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PRESS RELEASE


Surprise Announcement:
Brazil Plans Seven Nuclear Plants

by Gretchen Small

March 13, 2006 (EIRNS)—Brazilian Science and Technology Minister Sergio Rezende announced that Brazil has a plan to build seven nuclear plants over the next 15 years, two of them in the country's most impoverished region, the Northeast. Rezende made this revelation in a March 7 interview with BBC Brazil, while he was in London accompanying President Lula da Silva on a state visit last week. Rezende said he wants the government to approve the National Nuclear Energy Plan by the end of July. Once that happens, construction of the already-started Angra 3 would be completed, and then one new nuclear plant would be started every two to three years afterwards, for the following 15 years. This will be polemical, he said, but nuclear energy should stop being seen as the "ugly duckling." These plants can be built near urban centers, unlike hydroelectric plants, and costs will cheapen soon due to the worldwide renaissance in nuclear energy, he argued.

The Science Minister also announced that the formal inauguration ceremonies for the start-up of Brazil's uranium enrichment program on an industrial scale—pushed back repeatedly as the international campaign on Iran escalated—should occur in April, when President Lula can attend. Small-scale production has already begun, he said.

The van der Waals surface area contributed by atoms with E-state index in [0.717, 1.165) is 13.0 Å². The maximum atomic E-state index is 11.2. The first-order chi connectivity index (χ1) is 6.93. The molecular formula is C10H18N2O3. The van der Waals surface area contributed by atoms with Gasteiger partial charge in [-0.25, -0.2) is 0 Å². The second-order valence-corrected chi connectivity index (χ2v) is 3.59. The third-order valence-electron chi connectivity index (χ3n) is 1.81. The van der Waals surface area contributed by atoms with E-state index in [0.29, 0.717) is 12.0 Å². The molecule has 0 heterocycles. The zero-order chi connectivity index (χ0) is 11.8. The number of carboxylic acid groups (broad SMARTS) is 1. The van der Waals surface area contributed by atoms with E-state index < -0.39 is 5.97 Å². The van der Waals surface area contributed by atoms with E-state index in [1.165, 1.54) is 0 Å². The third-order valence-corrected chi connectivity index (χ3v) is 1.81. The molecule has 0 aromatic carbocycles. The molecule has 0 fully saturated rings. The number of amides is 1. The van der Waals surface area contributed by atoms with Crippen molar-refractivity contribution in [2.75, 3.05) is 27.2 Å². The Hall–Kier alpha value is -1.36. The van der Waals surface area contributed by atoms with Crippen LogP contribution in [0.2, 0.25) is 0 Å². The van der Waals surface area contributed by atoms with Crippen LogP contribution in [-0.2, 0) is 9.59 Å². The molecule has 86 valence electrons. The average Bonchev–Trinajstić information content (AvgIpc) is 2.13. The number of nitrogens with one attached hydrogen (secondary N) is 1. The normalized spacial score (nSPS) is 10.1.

Isto-E magazine, which called Rezende's revelation of the nuclear plan a shocker, because no one knew that the government was giving nuclear power such attention, reported that the Science Minister visited the Joint European Torus (JET) fusion program while in London, and that the president of the National Nuclear Energy Commission Odair Goncalves, had joined Lula's team in London—after a trip to Moscow for which his agenda had not been revealed.

The decision to expand Brazil's nuclear capabilities beyond its two existing plants is still being fought out, however. After his meeting with Tony Blair, President Lula da Silva said that the government has not decided yet whether it will approve the National Nuclear Plan. Economics Minister Antonio Palocci quickly told reporters that hydroelectric plants, not nuclear, is what is needed.